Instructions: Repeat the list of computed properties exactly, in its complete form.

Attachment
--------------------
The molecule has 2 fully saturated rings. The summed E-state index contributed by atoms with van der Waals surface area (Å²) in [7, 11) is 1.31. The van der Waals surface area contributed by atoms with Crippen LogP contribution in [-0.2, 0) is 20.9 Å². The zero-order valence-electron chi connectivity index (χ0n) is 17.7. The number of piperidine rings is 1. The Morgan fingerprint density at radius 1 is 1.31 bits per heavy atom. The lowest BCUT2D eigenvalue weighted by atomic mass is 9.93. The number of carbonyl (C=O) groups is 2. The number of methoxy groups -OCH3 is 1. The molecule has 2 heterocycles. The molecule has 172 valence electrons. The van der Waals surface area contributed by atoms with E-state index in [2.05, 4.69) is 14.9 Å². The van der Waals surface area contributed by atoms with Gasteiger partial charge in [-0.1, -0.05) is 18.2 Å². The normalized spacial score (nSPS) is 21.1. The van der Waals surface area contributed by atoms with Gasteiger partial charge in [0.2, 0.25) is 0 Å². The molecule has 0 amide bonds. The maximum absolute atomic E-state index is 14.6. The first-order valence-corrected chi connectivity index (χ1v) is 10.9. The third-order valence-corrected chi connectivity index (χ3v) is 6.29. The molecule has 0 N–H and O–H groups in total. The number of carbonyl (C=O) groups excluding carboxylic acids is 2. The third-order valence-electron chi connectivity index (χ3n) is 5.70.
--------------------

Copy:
The molecule has 2 fully saturated rings. The summed E-state index contributed by atoms with van der Waals surface area (Å²) in [7, 11) is 1.31. The van der Waals surface area contributed by atoms with Crippen LogP contribution in [-0.2, 0) is 20.9 Å². The zero-order valence-electron chi connectivity index (χ0n) is 17.7. The number of piperidine rings is 1. The Morgan fingerprint density at radius 1 is 1.31 bits per heavy atom. The lowest BCUT2D eigenvalue weighted by atomic mass is 9.93. The number of carbonyl (C=O) groups is 2. The number of methoxy groups -OCH3 is 1. The molecule has 2 heterocycles. The molecule has 172 valence electrons. The van der Waals surface area contributed by atoms with E-state index in [2.05, 4.69) is 14.9 Å². The van der Waals surface area contributed by atoms with Gasteiger partial charge in [-0.1, -0.05) is 18.2 Å². The normalized spacial score (nSPS) is 21.1. The van der Waals surface area contributed by atoms with Gasteiger partial charge in [0.2, 0.25) is 0 Å². The molecule has 0 amide bonds. The maximum absolute atomic E-state index is 14.6. The first-order valence-corrected chi connectivity index (χ1v) is 10.9. The third-order valence-corrected chi connectivity index (χ3v) is 6.29. The molecule has 0 N–H and O–H groups in total. The number of carbonyl (C=O) groups excluding carboxylic acids is 2. The third-order valence-electron chi connectivity index (χ3n) is 5.70.